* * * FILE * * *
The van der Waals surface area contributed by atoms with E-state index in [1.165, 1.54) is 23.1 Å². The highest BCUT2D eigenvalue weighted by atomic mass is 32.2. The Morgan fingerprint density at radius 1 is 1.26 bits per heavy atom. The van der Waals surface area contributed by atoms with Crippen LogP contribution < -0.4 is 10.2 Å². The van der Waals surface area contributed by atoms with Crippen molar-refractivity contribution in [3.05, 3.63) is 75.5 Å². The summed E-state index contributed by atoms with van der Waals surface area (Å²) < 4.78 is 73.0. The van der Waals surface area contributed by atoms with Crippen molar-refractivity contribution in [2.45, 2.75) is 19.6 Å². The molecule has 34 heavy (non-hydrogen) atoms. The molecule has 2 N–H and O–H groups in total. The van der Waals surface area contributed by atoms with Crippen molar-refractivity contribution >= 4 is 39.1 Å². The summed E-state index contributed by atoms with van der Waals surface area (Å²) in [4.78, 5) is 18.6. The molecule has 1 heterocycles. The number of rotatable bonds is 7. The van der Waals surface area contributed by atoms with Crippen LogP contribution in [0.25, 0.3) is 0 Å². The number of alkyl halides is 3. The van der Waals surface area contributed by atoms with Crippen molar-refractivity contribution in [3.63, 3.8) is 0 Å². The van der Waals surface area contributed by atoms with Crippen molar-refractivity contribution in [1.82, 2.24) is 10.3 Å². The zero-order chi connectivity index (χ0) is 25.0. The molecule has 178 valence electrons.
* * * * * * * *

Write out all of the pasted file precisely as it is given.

The van der Waals surface area contributed by atoms with E-state index in [1.165, 1.54) is 23.1 Å². The highest BCUT2D eigenvalue weighted by atomic mass is 32.2. The Morgan fingerprint density at radius 1 is 1.26 bits per heavy atom. The van der Waals surface area contributed by atoms with Crippen LogP contribution < -0.4 is 10.2 Å². The van der Waals surface area contributed by atoms with Crippen molar-refractivity contribution in [3.05, 3.63) is 75.5 Å². The summed E-state index contributed by atoms with van der Waals surface area (Å²) < 4.78 is 73.0. The van der Waals surface area contributed by atoms with Crippen molar-refractivity contribution in [2.45, 2.75) is 19.6 Å². The molecule has 34 heavy (non-hydrogen) atoms. The molecule has 2 N–H and O–H groups in total. The van der Waals surface area contributed by atoms with Crippen molar-refractivity contribution >= 4 is 39.1 Å². The summed E-state index contributed by atoms with van der Waals surface area (Å²) in [4.78, 5) is 18.6. The molecule has 1 heterocycles. The number of rotatable bonds is 7. The van der Waals surface area contributed by atoms with Crippen LogP contribution in [0.25, 0.3) is 0 Å². The number of alkyl halides is 3. The van der Waals surface area contributed by atoms with Crippen molar-refractivity contribution in [3.63, 3.8) is 0 Å². The van der Waals surface area contributed by atoms with Crippen molar-refractivity contribution in [1.82, 2.24) is 10.3 Å². The zero-order chi connectivity index (χ0) is 25.0. The molecule has 178 valence electrons.